JOURNAL ARTICLE

Long-term benefit sustained after bilateral pallidal deep brain stimulation in patients with refractory tardive dystonia

Edward F Chang, Lauren E Schrock, Philip A Starr, Jill L Ostrem
Stereotactic and Functional Neurosurgery 2010, 88 (5): 304-10
20588082

BACKGROUND/AIMS: Tardive dystonia (TD) can be a highly disabling, permanent condition related to the use of dopamine-receptor-blocking medications. Our aim was to evaluate the long-term effect of bilateral pallidal deep brain stimulation (DBS) for TD.

METHODS: Five consecutive patients with disabling TD who underwent stereotactic placement of bilateral globus pallidus internus DBS leads were included. All patients had a history of mood disorder or schizophrenia previously treated with neuroleptic medication, with a mean duration of motor symptoms of 10.2 years. Dystonia severity was measured using the Burke-Fahn-Marsden Dystonia Rating Scale (BFMDRS) movement score by a blinded neurologist reviewing pre- and postoperative videotaped examinations.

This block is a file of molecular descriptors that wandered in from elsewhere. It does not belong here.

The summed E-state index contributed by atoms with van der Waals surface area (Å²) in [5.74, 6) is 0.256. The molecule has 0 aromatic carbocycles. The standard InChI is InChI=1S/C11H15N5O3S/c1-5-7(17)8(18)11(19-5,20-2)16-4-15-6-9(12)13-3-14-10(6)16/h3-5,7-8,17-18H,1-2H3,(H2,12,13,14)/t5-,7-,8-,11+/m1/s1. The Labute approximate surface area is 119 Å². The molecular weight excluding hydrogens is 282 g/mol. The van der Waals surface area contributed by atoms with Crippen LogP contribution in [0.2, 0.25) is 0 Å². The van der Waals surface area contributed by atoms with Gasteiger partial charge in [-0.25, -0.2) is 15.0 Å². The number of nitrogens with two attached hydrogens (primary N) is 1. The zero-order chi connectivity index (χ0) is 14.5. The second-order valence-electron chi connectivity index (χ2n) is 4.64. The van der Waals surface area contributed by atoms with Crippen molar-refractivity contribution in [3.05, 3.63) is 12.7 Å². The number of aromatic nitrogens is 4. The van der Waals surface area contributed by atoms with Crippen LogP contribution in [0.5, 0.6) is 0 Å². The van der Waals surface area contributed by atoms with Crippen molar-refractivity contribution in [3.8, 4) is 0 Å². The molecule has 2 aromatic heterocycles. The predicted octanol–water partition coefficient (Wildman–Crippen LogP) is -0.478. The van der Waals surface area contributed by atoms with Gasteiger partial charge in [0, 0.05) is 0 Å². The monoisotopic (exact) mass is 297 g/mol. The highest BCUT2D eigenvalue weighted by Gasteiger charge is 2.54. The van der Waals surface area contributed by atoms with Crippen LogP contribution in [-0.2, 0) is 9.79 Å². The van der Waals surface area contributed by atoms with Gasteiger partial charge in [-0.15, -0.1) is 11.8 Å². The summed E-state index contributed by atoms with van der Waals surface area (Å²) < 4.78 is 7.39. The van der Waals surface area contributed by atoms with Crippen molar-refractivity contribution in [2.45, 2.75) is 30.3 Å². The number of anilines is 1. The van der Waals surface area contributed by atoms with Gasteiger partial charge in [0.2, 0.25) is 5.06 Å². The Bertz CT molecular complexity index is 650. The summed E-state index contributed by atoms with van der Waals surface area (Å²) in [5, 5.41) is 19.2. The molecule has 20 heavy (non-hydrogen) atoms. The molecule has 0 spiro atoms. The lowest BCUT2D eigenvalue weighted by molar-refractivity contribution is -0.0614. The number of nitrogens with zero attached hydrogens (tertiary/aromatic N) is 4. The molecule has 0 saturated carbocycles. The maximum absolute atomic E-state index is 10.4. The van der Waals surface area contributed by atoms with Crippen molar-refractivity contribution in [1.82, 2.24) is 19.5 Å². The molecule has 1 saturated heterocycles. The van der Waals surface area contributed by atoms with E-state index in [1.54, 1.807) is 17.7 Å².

RESULTS: The mean baseline movement BFMDRS score was 49.7 (range 20-88). Overall, we observed a mean reduction of 62% in the BFMDRS movement score within the first year after surgery. Persistent improvement in dystonia (71%) was seen at the last follow-up ranging from 2 to 8 years after surgery.

CONCLUSION: Our experience suggests that pallidal DBS can be an effective therapy with long-term benefits for patients with TD.

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